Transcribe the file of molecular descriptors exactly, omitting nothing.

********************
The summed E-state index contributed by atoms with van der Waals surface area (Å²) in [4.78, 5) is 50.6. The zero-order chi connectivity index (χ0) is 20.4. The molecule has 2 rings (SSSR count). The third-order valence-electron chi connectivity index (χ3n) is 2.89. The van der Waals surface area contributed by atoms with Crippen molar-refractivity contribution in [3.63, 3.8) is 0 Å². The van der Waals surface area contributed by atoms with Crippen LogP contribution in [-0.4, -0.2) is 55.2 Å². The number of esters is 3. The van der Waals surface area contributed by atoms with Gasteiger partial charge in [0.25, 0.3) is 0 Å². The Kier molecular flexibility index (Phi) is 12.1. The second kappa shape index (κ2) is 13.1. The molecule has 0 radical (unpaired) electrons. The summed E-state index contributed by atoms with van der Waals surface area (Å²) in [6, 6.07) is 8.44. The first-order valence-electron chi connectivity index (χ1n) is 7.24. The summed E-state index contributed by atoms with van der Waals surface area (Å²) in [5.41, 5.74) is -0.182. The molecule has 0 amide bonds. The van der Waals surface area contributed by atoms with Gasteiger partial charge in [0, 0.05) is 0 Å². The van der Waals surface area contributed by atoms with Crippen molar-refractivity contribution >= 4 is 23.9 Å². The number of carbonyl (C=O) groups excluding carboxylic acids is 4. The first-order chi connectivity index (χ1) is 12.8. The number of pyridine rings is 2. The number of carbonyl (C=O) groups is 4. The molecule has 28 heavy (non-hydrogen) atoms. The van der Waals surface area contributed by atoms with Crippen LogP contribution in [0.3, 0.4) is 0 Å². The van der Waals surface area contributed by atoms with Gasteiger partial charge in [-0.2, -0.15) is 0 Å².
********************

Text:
The summed E-state index contributed by atoms with van der Waals surface area (Å²) in [4.78, 5) is 50.6. The zero-order chi connectivity index (χ0) is 20.4. The molecule has 2 rings (SSSR count). The third-order valence-electron chi connectivity index (χ3n) is 2.89. The van der Waals surface area contributed by atoms with Crippen molar-refractivity contribution in [3.63, 3.8) is 0 Å². The van der Waals surface area contributed by atoms with Crippen LogP contribution in [-0.4, -0.2) is 55.2 Å². The number of esters is 3. The van der Waals surface area contributed by atoms with Gasteiger partial charge in [0.25, 0.3) is 0 Å². The Kier molecular flexibility index (Phi) is 12.1. The second kappa shape index (κ2) is 13.1. The molecule has 0 radical (unpaired) electrons. The summed E-state index contributed by atoms with van der Waals surface area (Å²) in [6, 6.07) is 8.44. The first-order valence-electron chi connectivity index (χ1n) is 7.24. The summed E-state index contributed by atoms with van der Waals surface area (Å²) in [5.41, 5.74) is -0.182. The molecule has 0 amide bonds. The van der Waals surface area contributed by atoms with Gasteiger partial charge in [0, 0.05) is 0 Å². The van der Waals surface area contributed by atoms with Crippen molar-refractivity contribution >= 4 is 23.9 Å². The number of carbonyl (C=O) groups excluding carboxylic acids is 4. The first-order chi connectivity index (χ1) is 12.8. The number of pyridine rings is 2. The number of carbonyl (C=O) groups is 4. The molecule has 28 heavy (non-hydrogen) atoms. The van der Waals surface area contributed by atoms with Crippen LogP contribution in [0.3, 0.4) is 0 Å². The van der Waals surface area contributed by atoms with Gasteiger partial charge in [-0.2, -0.15) is 0 Å².